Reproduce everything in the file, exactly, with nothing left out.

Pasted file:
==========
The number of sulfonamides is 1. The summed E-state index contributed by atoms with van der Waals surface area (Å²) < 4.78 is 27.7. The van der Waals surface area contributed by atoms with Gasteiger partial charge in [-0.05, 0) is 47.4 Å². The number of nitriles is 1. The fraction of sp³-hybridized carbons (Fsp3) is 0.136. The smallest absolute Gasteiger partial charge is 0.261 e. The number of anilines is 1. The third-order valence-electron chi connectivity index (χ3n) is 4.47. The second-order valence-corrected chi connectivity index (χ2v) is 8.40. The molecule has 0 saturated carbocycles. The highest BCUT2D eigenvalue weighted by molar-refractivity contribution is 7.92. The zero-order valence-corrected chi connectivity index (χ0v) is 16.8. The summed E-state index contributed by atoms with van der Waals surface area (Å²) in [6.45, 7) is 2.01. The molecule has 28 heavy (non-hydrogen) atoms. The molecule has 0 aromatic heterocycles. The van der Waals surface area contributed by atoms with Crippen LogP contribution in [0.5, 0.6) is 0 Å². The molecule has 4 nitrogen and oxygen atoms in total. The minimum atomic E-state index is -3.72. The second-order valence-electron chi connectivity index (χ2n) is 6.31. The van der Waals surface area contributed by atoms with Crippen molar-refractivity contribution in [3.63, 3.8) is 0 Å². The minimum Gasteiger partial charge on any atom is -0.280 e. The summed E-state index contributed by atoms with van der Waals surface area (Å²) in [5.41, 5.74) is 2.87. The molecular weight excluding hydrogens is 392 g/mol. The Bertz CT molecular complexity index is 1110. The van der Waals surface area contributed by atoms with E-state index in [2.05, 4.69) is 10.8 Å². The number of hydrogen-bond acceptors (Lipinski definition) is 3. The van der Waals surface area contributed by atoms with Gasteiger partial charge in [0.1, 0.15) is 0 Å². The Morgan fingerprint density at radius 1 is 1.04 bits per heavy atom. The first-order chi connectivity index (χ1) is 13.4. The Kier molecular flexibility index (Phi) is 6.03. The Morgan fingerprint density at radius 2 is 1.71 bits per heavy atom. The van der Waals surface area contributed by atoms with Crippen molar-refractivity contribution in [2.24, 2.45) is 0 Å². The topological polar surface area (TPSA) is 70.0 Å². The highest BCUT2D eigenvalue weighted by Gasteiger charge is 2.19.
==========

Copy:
The number of sulfonamides is 1. The summed E-state index contributed by atoms with van der Waals surface area (Å²) < 4.78 is 27.7. The van der Waals surface area contributed by atoms with Gasteiger partial charge in [-0.05, 0) is 47.4 Å². The number of nitriles is 1. The fraction of sp³-hybridized carbons (Fsp3) is 0.136. The smallest absolute Gasteiger partial charge is 0.261 e. The number of anilines is 1. The third-order valence-electron chi connectivity index (χ3n) is 4.47. The second-order valence-corrected chi connectivity index (χ2v) is 8.40. The molecule has 0 saturated carbocycles. The highest BCUT2D eigenvalue weighted by molar-refractivity contribution is 7.92. The zero-order valence-corrected chi connectivity index (χ0v) is 16.8. The summed E-state index contributed by atoms with van der Waals surface area (Å²) in [6.45, 7) is 2.01. The molecule has 28 heavy (non-hydrogen) atoms. The molecule has 0 aromatic heterocycles. The van der Waals surface area contributed by atoms with Crippen LogP contribution in [0.5, 0.6) is 0 Å². The molecule has 4 nitrogen and oxygen atoms in total. The minimum atomic E-state index is -3.72. The second-order valence-electron chi connectivity index (χ2n) is 6.31. The van der Waals surface area contributed by atoms with Crippen molar-refractivity contribution in [3.63, 3.8) is 0 Å². The minimum Gasteiger partial charge on any atom is -0.280 e. The summed E-state index contributed by atoms with van der Waals surface area (Å²) in [5.41, 5.74) is 2.87. The molecular weight excluding hydrogens is 392 g/mol. The Bertz CT molecular complexity index is 1110. The van der Waals surface area contributed by atoms with E-state index in [2.05, 4.69) is 10.8 Å². The number of hydrogen-bond acceptors (Lipinski definition) is 3. The van der Waals surface area contributed by atoms with Gasteiger partial charge in [0.1, 0.15) is 0 Å². The Morgan fingerprint density at radius 1 is 1.04 bits per heavy atom. The first-order chi connectivity index (χ1) is 13.4. The Kier molecular flexibility index (Phi) is 6.03. The Morgan fingerprint density at radius 2 is 1.71 bits per heavy atom. The van der Waals surface area contributed by atoms with Crippen molar-refractivity contribution in [2.24, 2.45) is 0 Å². The topological polar surface area (TPSA) is 70.0 Å². The highest BCUT2D eigenvalue weighted by Gasteiger charge is 2.19.